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Edith Semler, geb. Sundheimer

Luisenstr. 7

Date of death:
Place of death:
Victim group:
Als Jüdinnen und Juden Verfolgte
Erinnerungszeichen (Tafel)

Edith Sundheimer was born in Munich on August 28, 1912, the daughter of Max Meier Sundheimer and his wife Martha. Until 1930, her father ran a wool, lace and ladies’ fashion firm in Neuhauser Strasse. Edith grew up with her younger sister Ilse. While she was at school at the present-day Luisengymnasium high school from May 1922 to March 1929, she earned especially good marks in scientific subjects.
With the Nazi seizure of power, Edith Sundheimer’s life changed fundamentally. To prepare herself for emigration to Palestine and life in a kibbutz, she went to the hakhshara (“preparation”) in 1935 in Gut Winkel near the Spreewald forest in Brandenburg. Together with other Jews, she gained domestic and agricultural skills, learned Hebrew and studied the history and geography of Palestine and the history of Judaism and celebrated Jewish holidays. It was during this period that she met her future husband, Paul Semler. The couple married on Edith Sundheimer’s 24th birthday, August 28, 1936. Their eldest son, Rudolf Michael was born in Eberswalde on February 27, 1937, followed on July 18, 1938 by their daughter Doris and their son Judis on July 16 1939. Finally, their son Jona was born in Berlin on August 17, 1941. Despite their thorough preparations, Edith Semler, her husband and their children were not able to emigrate to Palestine. On January 12, 1943, the Gestapo (secret state police) deported them from Berlin with some 1,200 other Jewish women, men and children to the Auschwitz concentration and extermination camp. The SS murdered Edith Semler and her four young children Rudolf, Doris, Judis and Jona in the gas chambers a day after the arrival of their train. Paul Semler was deported to Buchenwald concentration camp and probably murdered there.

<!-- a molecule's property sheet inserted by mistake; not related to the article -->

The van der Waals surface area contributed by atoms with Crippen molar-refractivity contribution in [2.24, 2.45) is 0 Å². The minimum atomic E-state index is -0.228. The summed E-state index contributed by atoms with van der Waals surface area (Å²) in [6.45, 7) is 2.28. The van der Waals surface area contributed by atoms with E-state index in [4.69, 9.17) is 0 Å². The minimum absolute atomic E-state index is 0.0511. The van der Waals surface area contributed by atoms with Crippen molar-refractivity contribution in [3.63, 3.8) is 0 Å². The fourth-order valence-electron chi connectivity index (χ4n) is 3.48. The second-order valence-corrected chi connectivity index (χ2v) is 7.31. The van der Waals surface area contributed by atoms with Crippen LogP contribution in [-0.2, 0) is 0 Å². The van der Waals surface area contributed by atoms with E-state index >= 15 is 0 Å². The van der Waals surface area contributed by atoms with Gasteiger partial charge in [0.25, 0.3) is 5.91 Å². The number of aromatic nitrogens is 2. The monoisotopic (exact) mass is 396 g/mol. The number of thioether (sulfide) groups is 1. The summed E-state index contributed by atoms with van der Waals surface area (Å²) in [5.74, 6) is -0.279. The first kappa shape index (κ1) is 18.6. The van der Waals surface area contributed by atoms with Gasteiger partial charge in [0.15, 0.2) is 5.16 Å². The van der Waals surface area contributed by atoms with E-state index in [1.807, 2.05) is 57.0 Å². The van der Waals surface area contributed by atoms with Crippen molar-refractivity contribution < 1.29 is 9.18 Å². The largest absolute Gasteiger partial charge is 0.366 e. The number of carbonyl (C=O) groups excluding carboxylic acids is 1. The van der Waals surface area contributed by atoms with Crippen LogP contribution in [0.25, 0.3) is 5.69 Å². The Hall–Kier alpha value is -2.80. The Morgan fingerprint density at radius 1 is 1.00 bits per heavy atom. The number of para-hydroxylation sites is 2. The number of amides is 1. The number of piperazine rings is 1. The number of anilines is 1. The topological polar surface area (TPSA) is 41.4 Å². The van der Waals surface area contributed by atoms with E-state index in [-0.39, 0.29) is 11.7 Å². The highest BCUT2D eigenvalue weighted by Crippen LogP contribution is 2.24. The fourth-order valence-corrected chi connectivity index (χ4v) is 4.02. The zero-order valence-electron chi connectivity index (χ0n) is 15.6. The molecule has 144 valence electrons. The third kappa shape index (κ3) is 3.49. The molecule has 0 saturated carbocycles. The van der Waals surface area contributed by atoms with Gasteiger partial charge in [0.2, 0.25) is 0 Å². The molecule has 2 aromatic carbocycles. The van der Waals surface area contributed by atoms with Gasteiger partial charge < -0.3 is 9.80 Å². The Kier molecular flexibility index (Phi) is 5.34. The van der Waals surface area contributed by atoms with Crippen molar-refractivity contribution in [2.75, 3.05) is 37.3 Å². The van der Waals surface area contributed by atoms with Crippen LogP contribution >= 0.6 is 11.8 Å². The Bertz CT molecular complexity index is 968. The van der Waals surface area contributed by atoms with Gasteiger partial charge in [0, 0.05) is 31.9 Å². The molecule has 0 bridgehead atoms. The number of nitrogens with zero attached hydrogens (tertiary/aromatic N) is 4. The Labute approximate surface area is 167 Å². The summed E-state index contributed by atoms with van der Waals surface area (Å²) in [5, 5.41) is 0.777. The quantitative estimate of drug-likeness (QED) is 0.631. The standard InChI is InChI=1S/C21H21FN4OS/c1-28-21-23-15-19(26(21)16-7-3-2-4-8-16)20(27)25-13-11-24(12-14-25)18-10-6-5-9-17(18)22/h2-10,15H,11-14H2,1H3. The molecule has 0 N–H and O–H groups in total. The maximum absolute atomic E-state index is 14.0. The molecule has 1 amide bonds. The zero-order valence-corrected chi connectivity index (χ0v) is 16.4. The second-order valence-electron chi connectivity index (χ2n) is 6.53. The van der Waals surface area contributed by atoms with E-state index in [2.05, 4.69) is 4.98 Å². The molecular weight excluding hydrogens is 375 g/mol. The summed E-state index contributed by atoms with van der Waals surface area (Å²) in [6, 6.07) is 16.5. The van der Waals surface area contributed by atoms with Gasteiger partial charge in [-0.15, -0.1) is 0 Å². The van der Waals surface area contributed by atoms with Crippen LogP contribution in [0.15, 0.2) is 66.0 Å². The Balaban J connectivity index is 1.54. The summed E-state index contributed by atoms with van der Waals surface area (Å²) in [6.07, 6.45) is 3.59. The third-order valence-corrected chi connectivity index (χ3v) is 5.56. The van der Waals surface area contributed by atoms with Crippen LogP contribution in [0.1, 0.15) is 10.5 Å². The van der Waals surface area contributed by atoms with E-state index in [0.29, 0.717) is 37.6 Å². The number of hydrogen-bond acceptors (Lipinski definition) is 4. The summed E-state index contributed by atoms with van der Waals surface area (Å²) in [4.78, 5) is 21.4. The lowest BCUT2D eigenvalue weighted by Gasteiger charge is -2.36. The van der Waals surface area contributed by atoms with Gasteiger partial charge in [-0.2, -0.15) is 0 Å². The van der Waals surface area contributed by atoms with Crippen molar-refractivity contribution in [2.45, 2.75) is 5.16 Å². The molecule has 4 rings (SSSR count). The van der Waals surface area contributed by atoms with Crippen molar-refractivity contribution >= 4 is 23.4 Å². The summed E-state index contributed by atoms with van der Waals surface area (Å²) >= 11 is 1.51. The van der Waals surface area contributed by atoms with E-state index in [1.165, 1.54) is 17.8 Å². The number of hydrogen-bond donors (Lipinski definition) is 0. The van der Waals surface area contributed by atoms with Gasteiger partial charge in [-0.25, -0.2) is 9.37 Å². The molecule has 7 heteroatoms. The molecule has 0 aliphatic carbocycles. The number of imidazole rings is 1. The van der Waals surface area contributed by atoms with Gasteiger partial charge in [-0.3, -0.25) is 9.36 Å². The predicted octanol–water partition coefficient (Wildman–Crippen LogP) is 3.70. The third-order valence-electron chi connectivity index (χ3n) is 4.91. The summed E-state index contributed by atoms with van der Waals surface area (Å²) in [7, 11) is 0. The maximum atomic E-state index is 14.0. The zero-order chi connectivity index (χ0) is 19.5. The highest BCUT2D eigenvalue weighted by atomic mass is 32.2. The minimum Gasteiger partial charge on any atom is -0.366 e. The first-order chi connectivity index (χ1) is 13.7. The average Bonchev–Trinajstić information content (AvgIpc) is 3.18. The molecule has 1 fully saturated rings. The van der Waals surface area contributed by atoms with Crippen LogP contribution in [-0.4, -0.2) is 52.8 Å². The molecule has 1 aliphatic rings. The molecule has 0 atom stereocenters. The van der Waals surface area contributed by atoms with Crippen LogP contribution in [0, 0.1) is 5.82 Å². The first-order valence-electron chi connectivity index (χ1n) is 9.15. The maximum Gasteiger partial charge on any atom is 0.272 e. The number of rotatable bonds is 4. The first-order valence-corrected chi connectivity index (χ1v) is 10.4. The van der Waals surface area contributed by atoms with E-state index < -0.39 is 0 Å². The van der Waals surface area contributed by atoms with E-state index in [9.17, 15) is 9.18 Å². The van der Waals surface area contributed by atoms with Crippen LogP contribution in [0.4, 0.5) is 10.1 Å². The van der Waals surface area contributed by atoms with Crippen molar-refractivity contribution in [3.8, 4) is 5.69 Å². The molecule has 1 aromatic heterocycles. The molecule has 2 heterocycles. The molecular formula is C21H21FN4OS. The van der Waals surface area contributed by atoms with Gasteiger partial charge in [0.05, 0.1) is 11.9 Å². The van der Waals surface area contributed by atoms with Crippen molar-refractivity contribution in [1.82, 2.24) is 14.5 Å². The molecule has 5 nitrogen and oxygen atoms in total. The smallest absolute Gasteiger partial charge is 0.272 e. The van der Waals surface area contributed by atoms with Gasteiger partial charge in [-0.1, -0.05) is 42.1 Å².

Edith Semler’s parents did not survive the Shoah either. Her father, Max Sundheimer, died in 1941 in the internment camp for Jews in Berg am Laim. On July 13 1943, her mother, Martha Sundheimer, was deported on a “penal transport” from Munich either to Auschwitz or to the Warsaw ghetto and murdered there. Only Edith Semler’s sister Ilse escaped Nazi persecution and in 1999 she dedicated a Page of Testimony to her family in Yad Vashem. In 2021, “Stolpersteine” (“stumbling stones”) were laid outside Bleibtreustrasse 33 in Berlin for Edith Semler, her husband and her children. (Text: Barbara Hutzelmann; editor: C. Fritsche; translation: C. Hales)

Erinnerungszeichen für Schülerinnen des Luisengymnasiums

Zum 200. Jahrestag seiner Gründung veranstaltete das Luisengymnasium eine Gedenkveranstaltung, um an 20 ehemalige Schülerinnen zu erinnern, die von den Nationalsozialisten ermordet wurden.

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